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Free childcare in Scotland: All you need to know about nurseries in your local area

Childcare changes are here - but how does it work?

Nursery in Scotland has undergone huge change in recent years, with parents now benefiting from more funded hours and flexibility.

The good news is, every local authority in the north and north east, from Aberdeen to Shetland, is ready to go.

Our guide provides the lowdown of how to make the most of the scheme.

How many free nursery hours in Scotland are available?

The Scottish Government has doubled nursery hours. Children aged three and four can now access 1,140 hours of early learning, for free. That 1,140 is flexible. Taken in term time, it’s the equivalent of 30 hours a week.

Your 1,140 hours can be spread over the school holidays too, and it’s not limited to the school day – good news for shift workers. Generally, school nurseries offer more ‘traditional’ hours. Childminders and private settings can be more flexible.

Regardless of how it’s split, every local authority in north and north east started offering the 1,140 hours from August 2021 term.

What about two-year-olds?

Some two-year-olds can also access 1,140 hours childcare. This includes all looked-after children and children whose family receive a qualifying benefit.

The Scottish Government says this amounts to around a quarter of children aged two. To check whether your child can get 1,140 hours, visit ParentClub.

Can I access free childcare in Scotland if I want to use a childminder?

The Scottish Government has a policy called Funding Follows the Child. This does what it says on the tin – children are funded wherever they want to go, within reason. The government says it’s about putting the choice back into parents’ hands.

Your child can access their funded hours at a local authority setting, a private provider or childminder. That is provided they meet the necessary care standards and have a recognised contract with the council.

Can my child attend two nurseries?

Yes, this is called a split or blended placement. Again, the idea here is to give parents and carers flexibility. For instance, some parents will keep their child’s place in a smaller, rural nursery but also give their child some time at the ‘feeder’ nursery for their local primary school.

Some Highland parents send their child to an exclusively outdoor nursery part of the week, and a more traditional setting for the rest of the week.

What are the latest Covid safety measures in Scottish nurseries?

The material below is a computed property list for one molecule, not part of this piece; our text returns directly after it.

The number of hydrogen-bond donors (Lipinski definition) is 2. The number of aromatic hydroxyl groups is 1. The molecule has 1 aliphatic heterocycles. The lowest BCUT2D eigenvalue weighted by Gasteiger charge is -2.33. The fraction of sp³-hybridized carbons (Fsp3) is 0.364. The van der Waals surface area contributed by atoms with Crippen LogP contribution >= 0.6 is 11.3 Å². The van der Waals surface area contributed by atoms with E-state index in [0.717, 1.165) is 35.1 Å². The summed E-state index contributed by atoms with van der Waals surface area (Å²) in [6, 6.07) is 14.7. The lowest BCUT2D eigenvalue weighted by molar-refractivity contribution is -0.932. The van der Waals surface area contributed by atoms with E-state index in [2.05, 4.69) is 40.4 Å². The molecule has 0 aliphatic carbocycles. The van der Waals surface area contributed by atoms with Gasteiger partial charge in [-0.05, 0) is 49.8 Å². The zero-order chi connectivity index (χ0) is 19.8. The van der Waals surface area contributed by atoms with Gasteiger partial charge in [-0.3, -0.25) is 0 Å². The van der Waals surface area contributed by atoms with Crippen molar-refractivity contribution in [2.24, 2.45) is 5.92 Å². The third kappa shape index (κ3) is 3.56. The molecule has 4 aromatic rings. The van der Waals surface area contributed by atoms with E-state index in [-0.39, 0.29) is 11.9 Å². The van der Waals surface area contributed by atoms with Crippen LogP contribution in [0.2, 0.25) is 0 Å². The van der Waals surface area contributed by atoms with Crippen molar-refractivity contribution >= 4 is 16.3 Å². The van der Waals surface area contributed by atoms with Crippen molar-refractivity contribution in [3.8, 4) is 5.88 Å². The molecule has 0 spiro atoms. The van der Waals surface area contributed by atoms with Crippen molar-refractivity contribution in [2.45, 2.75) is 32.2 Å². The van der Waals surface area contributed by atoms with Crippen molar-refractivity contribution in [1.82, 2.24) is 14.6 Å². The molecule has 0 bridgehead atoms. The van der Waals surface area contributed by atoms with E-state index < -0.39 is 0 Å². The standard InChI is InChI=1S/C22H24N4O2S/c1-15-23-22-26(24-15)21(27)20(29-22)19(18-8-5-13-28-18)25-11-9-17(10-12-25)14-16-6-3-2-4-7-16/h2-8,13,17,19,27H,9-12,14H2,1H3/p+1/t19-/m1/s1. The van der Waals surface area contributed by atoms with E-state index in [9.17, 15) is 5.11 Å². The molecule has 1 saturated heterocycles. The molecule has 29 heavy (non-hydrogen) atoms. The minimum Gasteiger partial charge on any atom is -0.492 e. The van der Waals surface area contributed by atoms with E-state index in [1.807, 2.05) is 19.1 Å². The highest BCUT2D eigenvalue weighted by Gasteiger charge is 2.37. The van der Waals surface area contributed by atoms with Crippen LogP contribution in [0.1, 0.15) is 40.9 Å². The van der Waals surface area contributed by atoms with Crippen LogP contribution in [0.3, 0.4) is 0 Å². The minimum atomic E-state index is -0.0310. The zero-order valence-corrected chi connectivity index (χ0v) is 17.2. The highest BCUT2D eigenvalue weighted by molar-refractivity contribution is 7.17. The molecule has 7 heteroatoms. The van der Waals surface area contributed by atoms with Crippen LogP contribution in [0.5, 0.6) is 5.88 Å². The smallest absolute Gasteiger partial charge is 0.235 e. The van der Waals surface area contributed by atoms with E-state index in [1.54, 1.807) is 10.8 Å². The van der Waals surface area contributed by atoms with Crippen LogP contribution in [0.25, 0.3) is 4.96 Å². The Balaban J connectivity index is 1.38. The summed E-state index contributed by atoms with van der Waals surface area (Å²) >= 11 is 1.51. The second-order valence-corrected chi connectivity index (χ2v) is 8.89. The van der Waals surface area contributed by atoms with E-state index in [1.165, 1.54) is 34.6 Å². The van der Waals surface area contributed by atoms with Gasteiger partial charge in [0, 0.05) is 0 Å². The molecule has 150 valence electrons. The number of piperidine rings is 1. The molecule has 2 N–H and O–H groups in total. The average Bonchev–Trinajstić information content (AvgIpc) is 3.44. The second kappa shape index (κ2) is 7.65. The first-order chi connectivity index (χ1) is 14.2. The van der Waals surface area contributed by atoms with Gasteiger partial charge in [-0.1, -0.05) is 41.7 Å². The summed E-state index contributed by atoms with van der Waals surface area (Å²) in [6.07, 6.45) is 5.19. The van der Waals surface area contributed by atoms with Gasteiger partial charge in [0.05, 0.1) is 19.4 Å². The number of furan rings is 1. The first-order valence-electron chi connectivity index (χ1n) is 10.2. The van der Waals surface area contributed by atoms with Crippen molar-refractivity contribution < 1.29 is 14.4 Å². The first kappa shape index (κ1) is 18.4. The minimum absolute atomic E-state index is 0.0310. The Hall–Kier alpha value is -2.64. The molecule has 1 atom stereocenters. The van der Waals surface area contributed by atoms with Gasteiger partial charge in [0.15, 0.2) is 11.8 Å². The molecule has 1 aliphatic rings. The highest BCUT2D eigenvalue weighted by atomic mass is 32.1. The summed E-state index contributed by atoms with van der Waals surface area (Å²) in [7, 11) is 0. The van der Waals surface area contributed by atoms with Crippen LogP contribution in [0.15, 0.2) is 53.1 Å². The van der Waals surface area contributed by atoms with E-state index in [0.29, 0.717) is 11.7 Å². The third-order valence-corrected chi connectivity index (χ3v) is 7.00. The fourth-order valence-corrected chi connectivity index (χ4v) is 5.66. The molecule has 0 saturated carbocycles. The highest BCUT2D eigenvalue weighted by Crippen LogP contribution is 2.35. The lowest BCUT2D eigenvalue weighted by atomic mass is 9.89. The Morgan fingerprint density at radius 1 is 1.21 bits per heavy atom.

With the country now in level zero, many restrictions have been lifted. Cleaning and hand washing is still important in reducing the spread of the virus. The Scottish Government refreshed its guidance last month.

Parents and carers are now allowed to visit their child in nursery, if their visit is thought to benefit the child’s wellbeing, progress and development. Visitors need to be given advance permission and a risk assessment completed by the nursery manager.

In more good news, children can now be taken on trips that encourage outdoor learning – so a trip to the local park or swings is fine.

A child at nursery age in Scotland eating an apple
Babies, toddlers and pre-schoolers will receive milk and a healthy snack in a new scheme

More safety measures in place

As the country emerges from the pandemic, inspections will happen more often. This is to ensure that early learning centres are coping with the changes and vulnerable children are getting the support they need.

The Scottish Government also set a goal that every learning, teaching and childcare space should have Co2 monitors fitted by the October holidays. Ventilation will improve in areas with high Co2 readings.

More milk and snacks

The Scottish Government introduced a new Milk and Healthy Snack Scheme this year. Babies, toddlers and children will get milk and a healthy snack if they attend nursery for more than two hours a day.

Children with special dietary requirements can have an alternative to cow’s milk, and babies offered infant formula.

Additional free childcare in Scotland coming down the line

The Scottish Government plans to further expand early years provision. Councils are currently waiting for more details, but the proposal is to offer more free childcare hours to one and two-year-olds. Low income families will be the first to benefit from this.

There are also plans to create a new system of wraparound childcare for school aged kids. The aim is to help parents get back to work and to offer more support for vulnerable families.

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